I tend not to jump on the newly minted greatness bus whenever the media deems someone to be saintly and above reproach. One example is that I’ve read, quite extensively, that Mother Teresa may not have been the saint that the media have made her out to be, and I’m not far from being persuaded of this potentiality.
However, I did see Malala Yousafzai on Colbert last night and, I must say, she is quite an impressive young woman. One of the most salient takeaways from that interview was her comment that after having been shot in the face, after having experienced the pain of an enemy’s bullet, that those who would kill her have, by their actions, taken away her fear of those actions. How profound for an 18 year-old-girl to be able to stand up to such hatred by dispensing with the fear of their only weapon.
The expulsion of the fear of death from the mind drives many of the more sinister among us to do terrible things-terrorism for one. When you don’t fear death you can achieve many things, including taking down two huge buildings.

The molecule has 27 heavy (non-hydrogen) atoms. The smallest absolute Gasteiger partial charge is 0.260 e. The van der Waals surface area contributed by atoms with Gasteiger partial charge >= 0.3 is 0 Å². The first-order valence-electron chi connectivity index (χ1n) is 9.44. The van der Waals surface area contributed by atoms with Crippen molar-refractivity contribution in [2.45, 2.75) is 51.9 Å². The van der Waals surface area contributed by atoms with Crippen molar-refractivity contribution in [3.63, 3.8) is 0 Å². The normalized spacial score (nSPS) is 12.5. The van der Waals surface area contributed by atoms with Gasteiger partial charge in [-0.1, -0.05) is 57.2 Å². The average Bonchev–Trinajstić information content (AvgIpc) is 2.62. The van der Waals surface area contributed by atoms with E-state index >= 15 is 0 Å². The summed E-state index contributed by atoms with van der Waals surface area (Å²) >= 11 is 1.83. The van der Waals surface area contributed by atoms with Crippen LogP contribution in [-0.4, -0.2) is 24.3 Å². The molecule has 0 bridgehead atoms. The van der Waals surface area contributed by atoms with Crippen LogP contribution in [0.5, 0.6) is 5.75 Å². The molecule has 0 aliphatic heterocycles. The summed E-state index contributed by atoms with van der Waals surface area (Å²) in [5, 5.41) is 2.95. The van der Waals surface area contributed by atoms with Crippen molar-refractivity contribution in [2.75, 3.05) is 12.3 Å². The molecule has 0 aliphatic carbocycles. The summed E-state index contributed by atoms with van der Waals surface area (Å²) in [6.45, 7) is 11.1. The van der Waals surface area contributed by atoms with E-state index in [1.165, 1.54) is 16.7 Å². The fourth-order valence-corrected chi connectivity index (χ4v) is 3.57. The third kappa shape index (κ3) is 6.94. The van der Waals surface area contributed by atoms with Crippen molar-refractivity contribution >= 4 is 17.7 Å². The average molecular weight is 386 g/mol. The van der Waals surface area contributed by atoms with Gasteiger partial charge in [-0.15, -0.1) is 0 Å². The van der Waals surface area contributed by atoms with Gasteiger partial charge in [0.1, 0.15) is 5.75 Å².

But Malala Yousafzai has also dispensed with this fear and is doing good work, like using her celebrity to meet with word leaders to persuade them to feed their people and build schools for their children. I must say that I was brought to tears by her calm, intelligent, humble mannerisms and at the same time the confidence and conviction in her voice.
The next time you drive into your gated community, lock your front door, set your alarm system and make sure the Glock in the nightstand is loaded, consider whether you would improve yourself, as a human being, by divesting yourself of all your phoney protections from pedestrian, banal fears of contrived evils.
You know, be more like Malala Yousafzai, an 18-year-old girl.